State Sen. Eric Stewart meets with voters Oct. 10, 2012, at the Calvary International Barber and Hair Styling Shop on East State Street in Murfreesboro, Tenn. (TMP Photo/M. Kemph)
Most undecided voters look to how candidates are different when they cast their ballots.
When looking at the differences between Democrat state Sen. Eric Stewart and Republican U.S. Rep. Scott DesJarlais, voters won’t see much of a difference in the issues facing the 4th Congressional District. Both cite jobs, health care and veterans as the things they want to address in Washington, D.C.
It’s how they’ll solve these problems that set to two candidates apart.Jobs are priority No. 1
While national employment was up 1.8 percent, according to the Quarterly Census of Employment and Wages program, Rutherford County saw an impressive 5.3 percent increase, making it third in the nation for percentage increase in employment.
Even though Rutherford County sits among the top 5 counties in the nation for job growth, the unemployment rate still hovers around 7 percent, and both candidates see job growth as the biggest issue facing voters this election season
“There are a lot of things we can do to create jobs,” Stewart said.
He explained he would seek to spend federal money with companies who employ U.S. workers, which would give more disposable income to local workers and increase consumer demand.
“We have to provide jobs for working families,” he said, adding the real job creators are consumers not big business.
“We hire people when the demand goes up, and demand goes up when we put more money in families’ pockets. We have to work together to put money in working families’ pockets so business has to hire more workers to keep up.”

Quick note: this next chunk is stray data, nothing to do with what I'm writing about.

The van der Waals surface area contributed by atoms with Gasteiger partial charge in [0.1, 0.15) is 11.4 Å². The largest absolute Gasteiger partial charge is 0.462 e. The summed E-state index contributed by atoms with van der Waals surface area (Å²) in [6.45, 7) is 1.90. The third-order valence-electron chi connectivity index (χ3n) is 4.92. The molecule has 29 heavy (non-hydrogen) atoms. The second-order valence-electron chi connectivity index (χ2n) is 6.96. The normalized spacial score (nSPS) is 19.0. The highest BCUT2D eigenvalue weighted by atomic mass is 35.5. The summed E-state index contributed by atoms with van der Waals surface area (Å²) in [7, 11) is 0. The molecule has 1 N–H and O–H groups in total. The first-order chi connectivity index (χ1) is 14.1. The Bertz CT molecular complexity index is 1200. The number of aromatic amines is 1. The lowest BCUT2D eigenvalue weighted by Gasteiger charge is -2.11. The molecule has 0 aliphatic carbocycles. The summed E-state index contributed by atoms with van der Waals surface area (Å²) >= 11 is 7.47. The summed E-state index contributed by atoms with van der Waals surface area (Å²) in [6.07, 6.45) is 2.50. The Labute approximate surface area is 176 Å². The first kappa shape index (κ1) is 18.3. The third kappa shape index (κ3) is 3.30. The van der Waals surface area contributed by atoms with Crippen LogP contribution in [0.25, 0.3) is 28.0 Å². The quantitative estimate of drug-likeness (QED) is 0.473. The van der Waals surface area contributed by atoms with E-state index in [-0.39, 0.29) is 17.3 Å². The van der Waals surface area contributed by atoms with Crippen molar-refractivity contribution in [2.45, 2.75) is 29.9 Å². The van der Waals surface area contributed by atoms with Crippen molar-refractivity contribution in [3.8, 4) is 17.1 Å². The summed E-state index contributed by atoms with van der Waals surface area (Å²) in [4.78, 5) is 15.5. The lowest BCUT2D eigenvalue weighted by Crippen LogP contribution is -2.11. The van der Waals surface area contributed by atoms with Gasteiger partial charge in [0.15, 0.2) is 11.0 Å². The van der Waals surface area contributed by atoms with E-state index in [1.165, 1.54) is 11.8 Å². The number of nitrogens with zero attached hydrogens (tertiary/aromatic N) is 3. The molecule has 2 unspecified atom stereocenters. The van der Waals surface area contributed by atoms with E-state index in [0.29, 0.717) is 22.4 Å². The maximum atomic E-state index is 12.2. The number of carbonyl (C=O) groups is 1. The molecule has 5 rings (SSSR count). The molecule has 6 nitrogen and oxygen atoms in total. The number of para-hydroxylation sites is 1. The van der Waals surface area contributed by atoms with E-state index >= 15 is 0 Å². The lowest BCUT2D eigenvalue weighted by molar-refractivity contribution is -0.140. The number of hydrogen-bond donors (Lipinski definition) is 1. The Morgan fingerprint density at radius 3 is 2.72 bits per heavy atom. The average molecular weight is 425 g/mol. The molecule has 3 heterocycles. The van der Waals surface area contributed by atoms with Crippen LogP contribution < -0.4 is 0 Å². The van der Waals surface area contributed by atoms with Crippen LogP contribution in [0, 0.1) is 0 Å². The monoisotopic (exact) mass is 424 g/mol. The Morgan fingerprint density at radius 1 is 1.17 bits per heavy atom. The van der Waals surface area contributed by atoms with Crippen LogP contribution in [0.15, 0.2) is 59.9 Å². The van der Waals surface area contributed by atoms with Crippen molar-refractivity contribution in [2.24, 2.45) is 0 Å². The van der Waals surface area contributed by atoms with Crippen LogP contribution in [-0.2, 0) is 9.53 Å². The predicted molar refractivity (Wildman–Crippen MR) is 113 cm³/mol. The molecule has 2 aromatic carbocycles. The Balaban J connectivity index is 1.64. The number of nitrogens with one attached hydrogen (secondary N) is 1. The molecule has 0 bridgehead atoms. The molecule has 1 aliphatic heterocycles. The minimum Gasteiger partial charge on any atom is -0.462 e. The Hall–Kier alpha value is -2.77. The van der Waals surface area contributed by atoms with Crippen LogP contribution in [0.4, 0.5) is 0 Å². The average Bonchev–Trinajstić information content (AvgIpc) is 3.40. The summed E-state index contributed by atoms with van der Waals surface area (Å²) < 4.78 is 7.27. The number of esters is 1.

DesJarlais, on the other side of the aisle, supports reducing regulations on businesses to create an environment that promotes job growth.
“I believe that rather than adopting a ‘government knows best’ approach, we should listen to small-business owners – the ones who actually create the jobs,” said DesJarlais, who was unclear of which regulations need to go. “I can tell you that most are simply asking for the government to get out of their way so that they can run their business.”
DesJarlais then cited a Small Business Administration that suggested regulations cost more than $10,000 per employee.
“That is money that should be spent growing and creating jobs, but is instead going to wasteful government projects and programs,” DesJarlais said. “I find it absolutely nonsensical that we impose these policies that cost businesses valuable resources and then take those resources to fund government studies to see why businesses aren’t creating jobs.”Health care debate lingers
DesJarlais, a doctor who rode into Congress on the 2010 Tea Party wave, and Stewart, an insurance agent who serves as the state senator from Belvidere, Tenn., both see controlling the cost of health care as a major issue facing the 4th District.
“As a doctor, I understand how important it is to decrease medical costs and expand access to care,” DesJarlais said. “There are certainly common sense ways we can do this, but ObamaCare is not the answer.”
The doctor explained the Affordable Care Act does nothing to control costs, yet controls “an individual’s ability to make their own health care choices. ...
“Further, it raids Medicare to pay for this government takeover of our health care system,” he continued, adding he has voted to repeal the legislation almost 30 times.
Medicare also topped the list of concerns for Stewart. He said controlling the cost of Medicare is important for both the federal budget and consumers.
The Republican plan for redirecting Medicare funds to private insurance, what Stewart called a voucher program, only shifts costs, he said.
“If we want to fix Medicare we need to get health care spending under control,” Stewart said.